As should be apparent by now, the fact that CIA professionals’ analyses have been either twisted or unheeded for many years now does not sit well with Scheuer. The result, for a reader, is two-sided – one bad, one good. The negative side is that, in the course of three books, Scheuer sometimes gets stuck repeating his old arguments and old news. And, occasionally, his fervor leads him to editorialize in ways that overstate or oversimplify his case. Unfortunately, the editorializing afflicts this new book far more than “Imperial Hubris,” which was an almost uniformly solid body blow to America’s habit of pursuing unrealistic foreign policies. Still, most of Scheuer’s insights would help correct this syndrome and thus bear some repeating.
The pure positive in Scheuer’s work is that his frustrations, leavened by his decades of experience and razor-sharp intelligence, yield some unusually clever pages in “Marching Toward Hell” where he frames the terrorism challenge in entirely new ways. One example is a 19-page section, written as a memo from al Qaeda’s intelligence chief in Washington (“and we can be sure there is one”) to al Qaeda headquarters, composed in CIA style.
The memo is simultaneously humorous and believable, embarrassing and galling. “In this country, thanks to God, criticism of Israel is not allowed,” the hypothetical operative writes. When it does occur, “men are called anti-Semitic and their careers are ruined.” (This is no joke. Witness the near blacklisting of Mearsheimer and Walt.) At another point, the operative says the Americans’ “will is cracking, Brother, and even President Bush’s father’s friends – the Iraq Study Group – told him that the mujahedin are beating America. … Bush has rejected the group’s conclusions. … He has now sent five more brigades to Iraq. Fifty brigades would have been a problem for the mujahedin, but five will make no difference.” In Scheuer’s view, al Qaeda almost pities our constant flow of mistakes. Paramount among those is the way U.S. leaders continue to follow al Qaeda’s playbook, the central (non-satirical) principles of which are: “Bleed America to bankruptcy” and “Spread out American forces.”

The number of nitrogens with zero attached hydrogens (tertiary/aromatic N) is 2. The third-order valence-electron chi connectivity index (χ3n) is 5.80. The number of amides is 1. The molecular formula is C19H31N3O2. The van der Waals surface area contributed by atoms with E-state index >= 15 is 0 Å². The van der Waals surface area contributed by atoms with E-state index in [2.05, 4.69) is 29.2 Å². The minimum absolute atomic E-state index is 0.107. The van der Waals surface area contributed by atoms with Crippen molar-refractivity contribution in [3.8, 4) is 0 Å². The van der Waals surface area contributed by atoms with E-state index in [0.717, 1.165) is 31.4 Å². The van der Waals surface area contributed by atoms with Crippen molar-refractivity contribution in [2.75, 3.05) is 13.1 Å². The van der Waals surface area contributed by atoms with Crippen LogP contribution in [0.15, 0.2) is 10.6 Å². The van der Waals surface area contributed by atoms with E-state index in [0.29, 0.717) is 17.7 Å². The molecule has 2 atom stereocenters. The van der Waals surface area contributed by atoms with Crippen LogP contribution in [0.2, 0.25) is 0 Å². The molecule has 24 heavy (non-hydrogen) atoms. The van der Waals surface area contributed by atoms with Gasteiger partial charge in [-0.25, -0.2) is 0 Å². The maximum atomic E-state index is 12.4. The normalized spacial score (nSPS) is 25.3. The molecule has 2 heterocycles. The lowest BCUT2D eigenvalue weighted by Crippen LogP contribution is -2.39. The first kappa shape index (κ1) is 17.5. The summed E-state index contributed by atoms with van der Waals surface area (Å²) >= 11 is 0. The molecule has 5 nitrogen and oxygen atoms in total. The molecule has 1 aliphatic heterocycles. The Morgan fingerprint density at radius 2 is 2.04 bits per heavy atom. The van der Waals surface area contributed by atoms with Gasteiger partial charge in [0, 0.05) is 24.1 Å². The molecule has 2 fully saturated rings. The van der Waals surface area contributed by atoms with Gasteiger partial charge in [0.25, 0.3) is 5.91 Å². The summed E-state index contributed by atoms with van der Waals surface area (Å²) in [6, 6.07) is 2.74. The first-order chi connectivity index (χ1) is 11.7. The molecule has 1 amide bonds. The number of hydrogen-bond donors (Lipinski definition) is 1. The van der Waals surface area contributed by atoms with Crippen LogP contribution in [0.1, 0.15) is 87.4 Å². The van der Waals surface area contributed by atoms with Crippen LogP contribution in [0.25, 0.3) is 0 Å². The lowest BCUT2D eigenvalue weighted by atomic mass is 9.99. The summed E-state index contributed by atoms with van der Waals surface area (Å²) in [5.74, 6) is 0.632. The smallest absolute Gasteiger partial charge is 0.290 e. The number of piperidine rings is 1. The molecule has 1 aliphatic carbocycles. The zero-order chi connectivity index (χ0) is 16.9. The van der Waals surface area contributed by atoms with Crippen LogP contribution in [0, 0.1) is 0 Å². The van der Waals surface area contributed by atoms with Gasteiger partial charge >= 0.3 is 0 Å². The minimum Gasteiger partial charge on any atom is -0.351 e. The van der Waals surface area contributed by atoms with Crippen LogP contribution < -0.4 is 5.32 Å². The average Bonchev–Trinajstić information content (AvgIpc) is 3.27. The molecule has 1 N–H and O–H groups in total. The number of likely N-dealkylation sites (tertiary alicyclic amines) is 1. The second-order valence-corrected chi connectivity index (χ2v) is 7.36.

Another clever Scheuer foil is a running scorecard, which describes and tallies al Qaeda’s successful actions against the West since 1996, and the West’s successes against al Qaeda. The score, as of 2005: the West, 77; al Qaeda, 130. (Scheuer’s most updated list is not in this new book, but in the paperback version of his first, “Through Our Enemies’ Eyes.”)
Scheuer is not optimistic about the future. He believes Islamist victory will occur first in Europe, largely because of its precipitously low rate of native population growth – 1.4 live births per woman, which is a third below what’s needed for population replacement. By contrast, the birth rate in surrounding Muslim countries is a bustling 3.7.
For this reason, and some others, Scheuer sees immigrant Muslims as increasingly ascendent across that continent. For our own continent, Scheuer’s predictions aren’t much better.
“This war has the potential to last beyond our children’s lifetimes,” he wrote in “Imperial Hubris,” “and to be fought mostly on U.S. soil.” This warning, written nearly four years ago, has mostly been ignored. No wonder Scheuer wanted to update the indications of our oblivious march toward hell.
Todd Oppenheimer is a winner of the National Magazine Award and author of “The Flickering Mind: Saving Education From the False Promise of Technology.” (www.flickeringmind.net)
© 2008 Hearst Communications Inc.